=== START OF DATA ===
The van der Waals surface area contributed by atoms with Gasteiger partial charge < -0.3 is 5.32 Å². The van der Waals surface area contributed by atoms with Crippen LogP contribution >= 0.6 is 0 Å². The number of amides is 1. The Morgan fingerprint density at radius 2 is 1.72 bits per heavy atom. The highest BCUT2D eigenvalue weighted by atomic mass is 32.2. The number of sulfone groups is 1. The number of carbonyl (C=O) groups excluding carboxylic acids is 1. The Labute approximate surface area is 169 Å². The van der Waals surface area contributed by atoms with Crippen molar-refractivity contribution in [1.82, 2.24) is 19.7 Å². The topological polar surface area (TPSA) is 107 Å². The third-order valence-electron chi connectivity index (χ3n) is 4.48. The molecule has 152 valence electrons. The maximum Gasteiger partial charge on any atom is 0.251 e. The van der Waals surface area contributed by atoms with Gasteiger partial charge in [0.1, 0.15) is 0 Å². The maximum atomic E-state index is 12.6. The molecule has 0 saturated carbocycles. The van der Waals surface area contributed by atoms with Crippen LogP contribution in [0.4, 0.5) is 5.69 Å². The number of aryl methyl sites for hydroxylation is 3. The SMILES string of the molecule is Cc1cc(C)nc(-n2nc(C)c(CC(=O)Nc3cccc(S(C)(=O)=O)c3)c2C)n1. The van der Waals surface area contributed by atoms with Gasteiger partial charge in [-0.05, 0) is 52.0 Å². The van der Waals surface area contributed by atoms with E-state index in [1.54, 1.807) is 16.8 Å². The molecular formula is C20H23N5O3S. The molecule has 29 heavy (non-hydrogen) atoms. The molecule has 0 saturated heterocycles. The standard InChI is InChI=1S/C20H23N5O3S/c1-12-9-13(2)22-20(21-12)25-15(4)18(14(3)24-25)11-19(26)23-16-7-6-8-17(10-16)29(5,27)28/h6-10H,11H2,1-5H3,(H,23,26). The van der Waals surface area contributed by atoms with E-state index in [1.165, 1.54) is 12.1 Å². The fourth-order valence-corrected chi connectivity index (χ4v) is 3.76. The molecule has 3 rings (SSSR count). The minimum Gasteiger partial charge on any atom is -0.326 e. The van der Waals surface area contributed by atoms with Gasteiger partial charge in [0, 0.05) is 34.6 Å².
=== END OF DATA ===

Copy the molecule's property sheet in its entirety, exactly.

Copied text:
The van der Waals surface area contributed by atoms with Gasteiger partial charge < -0.3 is 5.32 Å². The van der Waals surface area contributed by atoms with Crippen LogP contribution >= 0.6 is 0 Å². The number of amides is 1. The Morgan fingerprint density at radius 2 is 1.72 bits per heavy atom. The highest BCUT2D eigenvalue weighted by atomic mass is 32.2. The number of sulfone groups is 1. The number of carbonyl (C=O) groups excluding carboxylic acids is 1. The Labute approximate surface area is 169 Å². The van der Waals surface area contributed by atoms with Crippen molar-refractivity contribution in [1.82, 2.24) is 19.7 Å². The topological polar surface area (TPSA) is 107 Å². The third-order valence-electron chi connectivity index (χ3n) is 4.48. The molecule has 152 valence electrons. The maximum Gasteiger partial charge on any atom is 0.251 e. The van der Waals surface area contributed by atoms with Gasteiger partial charge in [0.1, 0.15) is 0 Å². The maximum atomic E-state index is 12.6. The molecule has 0 saturated carbocycles. The van der Waals surface area contributed by atoms with Crippen LogP contribution in [0.4, 0.5) is 5.69 Å². The number of aryl methyl sites for hydroxylation is 3. The SMILES string of the molecule is Cc1cc(C)nc(-n2nc(C)c(CC(=O)Nc3cccc(S(C)(=O)=O)c3)c2C)n1. The van der Waals surface area contributed by atoms with Gasteiger partial charge in [-0.05, 0) is 52.0 Å². The van der Waals surface area contributed by atoms with E-state index in [1.54, 1.807) is 16.8 Å². The molecular formula is C20H23N5O3S. The molecule has 29 heavy (non-hydrogen) atoms. The molecule has 0 saturated heterocycles. The standard InChI is InChI=1S/C20H23N5O3S/c1-12-9-13(2)22-20(21-12)25-15(4)18(14(3)24-25)11-19(26)23-16-7-6-8-17(10-16)29(5,27)28/h6-10H,11H2,1-5H3,(H,23,26). The van der Waals surface area contributed by atoms with E-state index in [1.165, 1.54) is 12.1 Å². The fourth-order valence-corrected chi connectivity index (χ4v) is 3.76. The molecule has 3 rings (SSSR count). The minimum Gasteiger partial charge on any atom is -0.326 e. The van der Waals surface area contributed by atoms with Gasteiger partial charge in [0, 0.05) is 34.6 Å².